Let’s start with the more traditional applications that support a typical enterprise today. From an operations view the approach has been slow is better. Change introduces risk and risk means potential downtime. Down time means work halts. Think of an assembly line and if one piece of the supply chain breaks, all work comes to a screeching halt. I have worked in these types of environments and attended daily “change management” meetings for years. Everyday was an analysis of any changes that required approval from all departments (network, storage, servers, development, etc.) prior to any upgrades to systems. Why was all this necessary? The reason was because the software was not designed to fail, it required an infrastructure that was available at all times and the software was not aware of changes, it simply stopped working. New software packages were rolled out very slowly and often had multiple year road maps and release cycles. Each release cycle was a “generation” of the software with unique characteristics and the each generation tended to live for a long time and evolve very slowly.
Is this type of development a bad thing? Not necessarily. There are many organizations that do not need to go fast. Data integrity and constant uptime may be “good enough”. They may be happy with their current generation of software and as they say “If it ain’t broke, don’t fix it”. This is something many technologists in our industry forget. Inertia is a powerful thing, especially if that object is at rest. These “go slow” systems also tend to be the systems that are locked away behind firewalls and store data but do not typically interact with an organization’s customers on a daily basis.
Now, let’s move on to the second type, applications that generate revenue for the business. Because the application brings home the bacon, the application gets lots of attention (i.e. development budget). The better the application, the faster the business can go, the more money the application can potentially generate for the organization. This type of application tends to be the layer the consumer interacts with at some level and can change drastically as the needs of the consumer changes. Because these changes can be quick and at times unpredictable, methods to quickly develop and maintain these systems became necessary. Because of this need terms such as devops (combining development and operations into a flexible and robust way) and continuous development lead to multiple releases per day. Combining devops with cloud computing leads to flexible production operations that can pivot as the users require and have led to the current wave in cloud computing. As you can see, the concept of software generations really is no longer relevant. When an application is written to take advantage of the unpredictable nature of the underlying infrastructure as well as to grow and shrink as needed, a new development method was needed. Some devops shops perform multiple releases per day and a software generation may only last for hours or even minutes. The reason why cloud computing is successful in this area is because it is not only advantageous but required to survive and thrive in today’s environment.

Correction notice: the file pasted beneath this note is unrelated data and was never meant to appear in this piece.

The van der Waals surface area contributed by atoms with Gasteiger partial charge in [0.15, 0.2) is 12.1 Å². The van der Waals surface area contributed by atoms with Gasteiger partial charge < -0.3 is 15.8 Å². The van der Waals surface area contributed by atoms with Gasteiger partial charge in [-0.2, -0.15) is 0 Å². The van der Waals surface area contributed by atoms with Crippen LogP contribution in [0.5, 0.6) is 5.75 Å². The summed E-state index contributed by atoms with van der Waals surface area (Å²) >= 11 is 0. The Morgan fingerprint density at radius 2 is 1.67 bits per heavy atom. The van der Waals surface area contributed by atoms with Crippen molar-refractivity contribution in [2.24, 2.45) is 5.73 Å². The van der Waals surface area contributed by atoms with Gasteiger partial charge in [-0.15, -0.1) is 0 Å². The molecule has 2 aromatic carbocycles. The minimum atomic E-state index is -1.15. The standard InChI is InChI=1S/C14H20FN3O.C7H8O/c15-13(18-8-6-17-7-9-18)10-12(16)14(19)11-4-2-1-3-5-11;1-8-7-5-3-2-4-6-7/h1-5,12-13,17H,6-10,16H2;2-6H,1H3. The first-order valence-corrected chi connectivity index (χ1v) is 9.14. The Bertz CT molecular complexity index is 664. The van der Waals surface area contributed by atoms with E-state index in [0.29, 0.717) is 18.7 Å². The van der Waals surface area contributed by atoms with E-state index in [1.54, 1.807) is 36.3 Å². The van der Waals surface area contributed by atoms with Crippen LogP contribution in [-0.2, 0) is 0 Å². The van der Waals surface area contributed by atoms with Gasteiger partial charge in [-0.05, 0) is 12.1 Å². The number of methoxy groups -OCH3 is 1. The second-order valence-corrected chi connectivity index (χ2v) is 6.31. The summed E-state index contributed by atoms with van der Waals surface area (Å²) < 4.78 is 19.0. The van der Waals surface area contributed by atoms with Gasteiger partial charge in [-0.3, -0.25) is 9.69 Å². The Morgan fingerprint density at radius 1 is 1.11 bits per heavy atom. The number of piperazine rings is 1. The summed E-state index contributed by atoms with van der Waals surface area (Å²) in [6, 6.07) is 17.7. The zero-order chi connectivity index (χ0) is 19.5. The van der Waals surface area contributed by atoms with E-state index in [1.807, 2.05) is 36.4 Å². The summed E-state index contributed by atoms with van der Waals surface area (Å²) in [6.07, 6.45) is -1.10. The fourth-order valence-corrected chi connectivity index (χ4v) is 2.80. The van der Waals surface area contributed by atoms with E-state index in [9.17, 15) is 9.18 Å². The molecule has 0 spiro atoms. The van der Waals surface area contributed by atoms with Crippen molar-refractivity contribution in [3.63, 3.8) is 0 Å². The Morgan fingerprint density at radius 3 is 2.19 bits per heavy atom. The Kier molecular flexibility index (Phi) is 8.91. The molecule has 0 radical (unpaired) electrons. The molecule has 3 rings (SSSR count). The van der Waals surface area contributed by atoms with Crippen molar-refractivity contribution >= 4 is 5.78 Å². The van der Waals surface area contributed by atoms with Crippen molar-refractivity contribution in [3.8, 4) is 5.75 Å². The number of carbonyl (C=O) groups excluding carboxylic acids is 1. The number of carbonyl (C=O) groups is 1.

Two methods are utilized to meet two different needs and both are relevant to the requirements of the applications. As many are starting to discover there is no Silver Bullet in cloud computing, there is only the right tool for the job.
A few news articles and a podcast that posted over the last few weeks got me thinking about how open clouds are today.
How “open” are clouds of any type these days? Let’s take a look at a few examples and see where they stand:
“Closed Clouds” – Amazon / Google / VMware - As put forward in this article from the VAR guy, all three are either already running or plan to run on proprietary technology that is not open source. They also all run on different technology so they are the classic example of a locked in environment. Would you like to move from Amazon to Google Compute Engine easily? Not gonna happen. Your only options will be the options they decide to provide to you. I’m not saying they aren’t (or won’t be) successful. We all know they will build successful products and serve a large customer base. But, you as a consumer, must accept this lock in in exchange for the service. Amazon in particular is evolving and introducing new features at an amazing race. They are much like Apple when they first became cool years ago in the music industry. They stayed ahead of the competition, innovated at an amazing rate, but made sure to lock in the user at every turn (DRM music to start, restrictions on devices and software, applications required approval, etc) This walled garden experience appeals to some and not to others (think Apple vs. Android)